Markets have been eerily quiet of late, contrary to late 2015 and earlier this year.
Powered by the twin factors of summer holidays in the Northern Hemisphere and the belief among the vast majority of investors that central bank policy will remain ultra loose for the foreseeable future, risk assets have enjoyed a stellar run over recent months, sans the brief market turmoil sparked by the UK Brexit referendum.
In particular, bonds and credit markets, especially in emerging markets, have rallied hard, boosted by a rebound in the crude oil price and diminished expectation of US rate hikes in the period ahead.
This is no better demonstrated than in the heat map below from Deutsche Bank. It tracks fund flows into various asset classes — both in developed and emerging markets — as a percentage of their net asset value, going all the way back to 2006.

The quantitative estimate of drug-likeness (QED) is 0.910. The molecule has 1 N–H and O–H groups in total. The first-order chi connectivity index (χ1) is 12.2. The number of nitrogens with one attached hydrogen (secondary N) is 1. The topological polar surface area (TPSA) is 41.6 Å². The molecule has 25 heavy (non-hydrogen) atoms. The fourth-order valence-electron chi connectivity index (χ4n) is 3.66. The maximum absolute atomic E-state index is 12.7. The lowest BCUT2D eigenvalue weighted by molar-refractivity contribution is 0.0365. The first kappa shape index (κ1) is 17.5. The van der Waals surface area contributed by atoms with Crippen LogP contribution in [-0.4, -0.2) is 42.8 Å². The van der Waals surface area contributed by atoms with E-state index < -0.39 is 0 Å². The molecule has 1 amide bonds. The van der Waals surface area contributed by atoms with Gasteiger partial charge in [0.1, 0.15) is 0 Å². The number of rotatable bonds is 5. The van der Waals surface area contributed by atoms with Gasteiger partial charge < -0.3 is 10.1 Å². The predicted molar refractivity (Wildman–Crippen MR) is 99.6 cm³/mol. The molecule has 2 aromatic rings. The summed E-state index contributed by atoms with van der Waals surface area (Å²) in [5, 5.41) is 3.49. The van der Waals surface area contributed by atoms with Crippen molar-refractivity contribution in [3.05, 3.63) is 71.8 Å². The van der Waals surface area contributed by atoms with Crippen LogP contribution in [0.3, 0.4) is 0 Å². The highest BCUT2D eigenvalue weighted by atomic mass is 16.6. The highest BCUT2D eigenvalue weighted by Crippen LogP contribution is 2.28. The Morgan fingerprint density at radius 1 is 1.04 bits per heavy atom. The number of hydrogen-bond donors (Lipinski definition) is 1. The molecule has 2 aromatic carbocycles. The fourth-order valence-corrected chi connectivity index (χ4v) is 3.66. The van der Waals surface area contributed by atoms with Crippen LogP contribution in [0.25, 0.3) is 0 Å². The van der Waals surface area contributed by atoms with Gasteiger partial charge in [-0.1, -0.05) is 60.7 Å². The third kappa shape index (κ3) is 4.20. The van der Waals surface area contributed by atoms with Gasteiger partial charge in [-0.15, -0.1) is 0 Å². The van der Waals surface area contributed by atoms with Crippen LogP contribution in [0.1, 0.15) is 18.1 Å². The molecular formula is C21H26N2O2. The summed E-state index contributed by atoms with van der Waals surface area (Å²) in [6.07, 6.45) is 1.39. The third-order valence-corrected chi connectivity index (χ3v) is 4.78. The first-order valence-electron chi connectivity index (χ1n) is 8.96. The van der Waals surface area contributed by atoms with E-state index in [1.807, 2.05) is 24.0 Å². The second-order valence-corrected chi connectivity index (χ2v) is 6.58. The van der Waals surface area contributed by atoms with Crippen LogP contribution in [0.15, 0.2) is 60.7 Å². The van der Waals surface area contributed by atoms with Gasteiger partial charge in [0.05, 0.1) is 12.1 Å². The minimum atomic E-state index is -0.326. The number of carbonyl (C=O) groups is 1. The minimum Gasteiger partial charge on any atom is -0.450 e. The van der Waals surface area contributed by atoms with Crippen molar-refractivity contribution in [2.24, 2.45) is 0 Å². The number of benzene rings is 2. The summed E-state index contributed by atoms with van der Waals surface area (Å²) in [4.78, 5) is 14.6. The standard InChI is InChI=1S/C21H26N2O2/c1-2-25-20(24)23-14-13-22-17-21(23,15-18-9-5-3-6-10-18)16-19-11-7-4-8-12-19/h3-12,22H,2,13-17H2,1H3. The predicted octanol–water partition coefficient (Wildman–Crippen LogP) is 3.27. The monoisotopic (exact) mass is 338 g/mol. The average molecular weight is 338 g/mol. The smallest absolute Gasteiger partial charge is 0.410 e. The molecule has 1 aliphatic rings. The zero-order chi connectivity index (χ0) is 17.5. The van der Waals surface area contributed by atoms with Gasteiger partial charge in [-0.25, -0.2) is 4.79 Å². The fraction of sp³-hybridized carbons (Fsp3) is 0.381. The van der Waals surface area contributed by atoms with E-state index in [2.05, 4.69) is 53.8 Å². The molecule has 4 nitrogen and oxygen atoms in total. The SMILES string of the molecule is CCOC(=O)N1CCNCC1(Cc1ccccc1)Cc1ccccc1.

The theme seen so far in 2016 is clear to see, in many instances the opposite to what was seen last year.
Beaten down asset classes, on the nose in 2015, have been in demand, attracting capital despite a period of market turmoil associated with the Chinese economy earlier this year.
Although this trade is working nicely at present with volatility close to non-existent, a number of analysts are warning that this trend may be about to come to a shuddering end.
According to Athanasios Vamvakidis, Adarsh Sinha and Yang Chen at Bank of America Merrill Lynch, the quiet northern summer is keeping investors complacent, and seriously exposed to a future spike in volatility.
“While it is uncertain where the next shock will come from, we believe there are several possibilities,” they wrote. “To name a few: a faster Fed hiking cycle than the market is expecting, US election uncertainty, and turmoil in Italian banks.”
No matter how it happens it is going to happen eventually, they say.
As a consequence, they suggests that investors should “be fearful when others are greedy.”
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